The government has handed councils £2 million in a bid to crackdown on rogue landlords across the country.
As a result, local authorities can now bid for extra funds to improve enforcement action against irresponsible landlords in their areas.
The government is using the money to encourage new ways of targeting landlords who make their tenant’s lives a misery and to develop innovative ways to reduce squalid accommodation levels.
In addition, the government says it wants to drive up standards in the country’s private rental sector to ensure millions of ‘hard-working tenants get homes they deserve.’
The housing minister Heather Wheeler said: “Everybody deserves to live in a home that is secure and safe and it’s important we crackdown on a small minority of those who do not give their tenants that security.
‘Funding will help strengthen council powers in tackling rogue landlords’
“The funding will strengthen council powers in tackling rogue landlords and ensuring poor quality homes are improved and make housing fairer for all.”
While councils have strong powers already to demand that landlords make necessary property improvements, they also have other measures including banning orders and fines to tackle rogue landlords.
The new cash fund will help pay for a range of projects that councils say will help them ramp up their actions against criminal landlords, including building relationships with external organisations, including the emergency services and local housing advocates.
Councils can also bid for financial support to help those tenants wanting to take legal action against their poor home standards through rent repayment orders or helping council officers to report issues using digital solutions so decisions can be made quicker.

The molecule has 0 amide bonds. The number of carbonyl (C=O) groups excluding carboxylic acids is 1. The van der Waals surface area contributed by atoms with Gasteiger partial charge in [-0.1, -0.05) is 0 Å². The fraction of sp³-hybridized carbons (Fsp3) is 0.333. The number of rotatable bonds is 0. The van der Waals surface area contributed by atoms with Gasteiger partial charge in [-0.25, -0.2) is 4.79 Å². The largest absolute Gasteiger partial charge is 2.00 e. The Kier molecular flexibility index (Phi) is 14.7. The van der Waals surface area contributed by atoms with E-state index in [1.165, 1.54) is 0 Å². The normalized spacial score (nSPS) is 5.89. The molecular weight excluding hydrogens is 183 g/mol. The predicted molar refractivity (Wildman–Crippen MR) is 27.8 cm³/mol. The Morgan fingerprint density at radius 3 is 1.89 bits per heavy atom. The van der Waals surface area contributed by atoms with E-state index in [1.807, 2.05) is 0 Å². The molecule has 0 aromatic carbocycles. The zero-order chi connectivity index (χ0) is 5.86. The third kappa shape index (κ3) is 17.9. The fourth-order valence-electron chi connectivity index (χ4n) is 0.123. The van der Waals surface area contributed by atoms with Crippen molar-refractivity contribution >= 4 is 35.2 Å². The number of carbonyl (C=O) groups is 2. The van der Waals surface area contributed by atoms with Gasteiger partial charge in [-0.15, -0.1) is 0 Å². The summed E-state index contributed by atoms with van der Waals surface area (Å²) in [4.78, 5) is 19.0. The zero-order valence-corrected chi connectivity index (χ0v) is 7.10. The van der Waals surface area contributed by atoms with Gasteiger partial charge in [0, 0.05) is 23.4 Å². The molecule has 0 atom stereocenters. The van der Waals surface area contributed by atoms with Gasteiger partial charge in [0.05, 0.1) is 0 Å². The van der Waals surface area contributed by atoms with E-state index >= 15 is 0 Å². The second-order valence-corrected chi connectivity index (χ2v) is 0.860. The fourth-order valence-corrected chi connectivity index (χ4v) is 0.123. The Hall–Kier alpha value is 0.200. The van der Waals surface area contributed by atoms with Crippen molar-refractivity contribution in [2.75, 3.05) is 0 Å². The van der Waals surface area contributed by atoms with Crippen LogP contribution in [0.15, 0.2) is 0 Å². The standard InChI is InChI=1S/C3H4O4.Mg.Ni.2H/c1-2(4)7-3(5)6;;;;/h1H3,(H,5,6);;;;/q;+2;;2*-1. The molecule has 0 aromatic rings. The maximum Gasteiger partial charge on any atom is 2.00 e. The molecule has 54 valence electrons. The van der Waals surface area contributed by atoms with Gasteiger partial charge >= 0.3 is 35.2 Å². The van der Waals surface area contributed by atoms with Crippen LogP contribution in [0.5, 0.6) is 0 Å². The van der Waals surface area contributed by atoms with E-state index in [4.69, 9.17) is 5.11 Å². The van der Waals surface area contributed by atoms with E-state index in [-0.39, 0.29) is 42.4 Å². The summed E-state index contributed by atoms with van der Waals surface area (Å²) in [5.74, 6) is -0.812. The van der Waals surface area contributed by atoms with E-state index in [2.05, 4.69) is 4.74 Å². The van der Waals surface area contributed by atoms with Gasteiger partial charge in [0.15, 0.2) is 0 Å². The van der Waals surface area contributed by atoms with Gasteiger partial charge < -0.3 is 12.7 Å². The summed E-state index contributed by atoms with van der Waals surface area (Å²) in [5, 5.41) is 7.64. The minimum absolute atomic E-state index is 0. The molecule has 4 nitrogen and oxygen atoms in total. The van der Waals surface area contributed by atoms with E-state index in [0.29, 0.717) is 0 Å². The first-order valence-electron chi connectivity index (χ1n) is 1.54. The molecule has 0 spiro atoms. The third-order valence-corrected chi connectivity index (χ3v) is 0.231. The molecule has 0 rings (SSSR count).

The government’s fund will also lead to the sharing of best practice when it comes to enforcement and innovative approaches that are self-sustaining will be shared so they can be adapted elsewhere in the country.
‘Vast majority of landlords are responsible’
The Local Government Association’s housing spokesman, Cllr Judith Blake, said: “The vast majority of landlords are responsible and offer decent housing for tenants.
“However, the reputation of the majority is being tarnished by a small minority of landlords who are exploiting loopholes and have no regard to their responsibilities.”
She added that councils want to support quality private rented homes in their communities but have been held back by funding pressures.
Cllr Blake also urged the government to give councils more freedom in establishing local landlord licensing schemes to help monitor and control the activities of rogue landlords.
The National Landlords’ Association (NLA) says that the government’s proposals require more funding and better coordination between local authorities to be successful.
The NLA’s local policy officer, Gavin Dick, added: “While councils taking measures on enforcement is welcome, there’s a significant amount of criminality that affects both tenants and landlords and these measures need to go further to be effective.”